Tracking devices prove particularly beneficial in helping recognise sleep patterns. For those feeling sluggish when sleeping from 10pm to 6am, real insight can be gained into ones sleeping routine. However, while it’s nice to have a sense of how well you’re sleeping each night, the standard tracker you wear on your wrist may be lacking in precision. With many researchers stating that trackers can overestimate the amount of sleep people are getting, particularly those that focus on tracking movement. If you are lying awake in bed, the tracker might think that you’re asleep.
While devices that track heart rate or breathing give a more complete picture, they are still only generating estimates. It’s no doubt a positive that sleep trackers generate awareness on the importance of sleep, but it seems it’s probably too early for your sleep tracker to indicate inconsistencies suggesting a sleep disorder or other health problem.
Health Trackers For Oxygen?
The oxygen content of your blood provides vital medical information. In hospitals it is usually measured by a fingertip pulse oximeter, which uses infrared light to reveal how much oxygen is in the blood. Following the recent launch of the new Apple Watch series 6, consumers can now monitor their own levels of oxygen saturation (SpO2). This advancement could not have arrived at a more fitting time, given that low blood oxygen levels can often be a side effect of Covid-19. With doctors now using SpO2 levels as a means of assessing Covid symptom severity, experts are claiming this feature is going to be the new ‘holy grail’ of wearables. So is it accurate? Scientists are claiming the device is highly technologically ‘sound’, however the device is somewhat temperamental in that it must be positioned perfectly in order to take a reading.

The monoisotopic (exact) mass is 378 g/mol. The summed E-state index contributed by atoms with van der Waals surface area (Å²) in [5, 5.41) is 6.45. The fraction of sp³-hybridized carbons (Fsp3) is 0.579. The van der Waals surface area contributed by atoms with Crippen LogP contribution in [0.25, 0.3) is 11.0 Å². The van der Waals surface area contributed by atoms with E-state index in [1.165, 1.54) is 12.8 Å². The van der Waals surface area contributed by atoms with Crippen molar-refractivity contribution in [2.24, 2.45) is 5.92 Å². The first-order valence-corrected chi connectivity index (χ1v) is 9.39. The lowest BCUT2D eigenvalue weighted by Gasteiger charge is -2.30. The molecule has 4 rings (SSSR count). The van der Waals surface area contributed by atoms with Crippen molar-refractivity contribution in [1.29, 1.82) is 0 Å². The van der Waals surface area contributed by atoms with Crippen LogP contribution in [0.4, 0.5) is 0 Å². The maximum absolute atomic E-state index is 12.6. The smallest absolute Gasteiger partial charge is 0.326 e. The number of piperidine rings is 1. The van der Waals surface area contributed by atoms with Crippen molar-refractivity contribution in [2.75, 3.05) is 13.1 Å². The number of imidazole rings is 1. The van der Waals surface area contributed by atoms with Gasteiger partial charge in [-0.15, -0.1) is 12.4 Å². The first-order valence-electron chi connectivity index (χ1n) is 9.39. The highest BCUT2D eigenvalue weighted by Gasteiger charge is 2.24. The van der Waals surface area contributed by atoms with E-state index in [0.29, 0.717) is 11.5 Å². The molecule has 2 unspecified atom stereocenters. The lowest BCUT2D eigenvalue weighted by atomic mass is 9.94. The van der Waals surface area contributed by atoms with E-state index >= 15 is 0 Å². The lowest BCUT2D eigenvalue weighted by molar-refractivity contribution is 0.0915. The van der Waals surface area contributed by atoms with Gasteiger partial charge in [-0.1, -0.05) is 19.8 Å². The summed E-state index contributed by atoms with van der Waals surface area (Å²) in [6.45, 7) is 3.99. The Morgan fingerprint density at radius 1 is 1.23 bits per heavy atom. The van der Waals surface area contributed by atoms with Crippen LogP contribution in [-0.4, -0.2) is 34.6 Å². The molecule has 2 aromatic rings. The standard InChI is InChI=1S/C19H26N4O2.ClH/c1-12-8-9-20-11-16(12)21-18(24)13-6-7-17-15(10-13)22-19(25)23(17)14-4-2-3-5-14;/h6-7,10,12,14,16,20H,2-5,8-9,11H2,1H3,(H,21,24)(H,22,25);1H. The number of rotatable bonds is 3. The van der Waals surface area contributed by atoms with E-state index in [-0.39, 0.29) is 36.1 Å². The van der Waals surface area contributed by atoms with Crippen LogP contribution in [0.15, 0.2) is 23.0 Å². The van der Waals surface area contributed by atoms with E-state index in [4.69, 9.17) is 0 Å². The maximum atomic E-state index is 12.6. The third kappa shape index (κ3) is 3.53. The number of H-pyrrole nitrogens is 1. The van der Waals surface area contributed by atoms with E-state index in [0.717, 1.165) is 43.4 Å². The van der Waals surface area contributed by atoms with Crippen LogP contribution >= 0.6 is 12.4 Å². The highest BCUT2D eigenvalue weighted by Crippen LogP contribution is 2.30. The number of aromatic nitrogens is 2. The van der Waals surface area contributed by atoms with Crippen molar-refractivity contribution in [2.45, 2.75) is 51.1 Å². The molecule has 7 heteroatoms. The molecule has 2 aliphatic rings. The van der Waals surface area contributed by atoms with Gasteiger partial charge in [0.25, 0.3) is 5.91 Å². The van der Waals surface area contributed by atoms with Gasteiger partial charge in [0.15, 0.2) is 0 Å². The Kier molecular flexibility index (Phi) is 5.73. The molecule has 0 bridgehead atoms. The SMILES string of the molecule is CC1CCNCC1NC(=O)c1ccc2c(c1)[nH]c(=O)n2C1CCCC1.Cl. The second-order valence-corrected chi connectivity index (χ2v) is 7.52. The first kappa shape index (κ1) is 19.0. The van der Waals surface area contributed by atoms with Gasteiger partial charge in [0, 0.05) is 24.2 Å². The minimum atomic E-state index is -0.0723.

As cases of diabetes continue to rise globally, medical tech experts are now also being pushed into the wearables trend. By 2025, it is estimated there will be over 5 million people with diabetes in the UK alone (Diabetes UK, 2019). Medical technology companies are now becoming privy to the market opportunities behind this disease and are racing to create affordable, easy-to-use wearables for diabetics to better manage their care. With the market for high-tech diabetes devices, including continuous glucose monitors (CGMs) and insulin pumps, sitting at approximately $7 billion, it is now the fastest growing medical technology market over $1 billion (Raymond James Financial, 2020).
So, Do We Really Need It All?
Having touched upon just a few of the latest wearable advancements, additions appear to be ever expanding in terms of the amount of health data we can track. Aside from facilitating goal attainment, the detailed data collected by wearables also offers a sense of empowerment for the consumer in enabling early medical interventions for many health conditions and thus enhances health autonomy. This is mind, wearables are a something of a saving grace for some… for others the data overload can be too much to handle! Feel free to contact us if you’d like to continue the conversation on health tracking.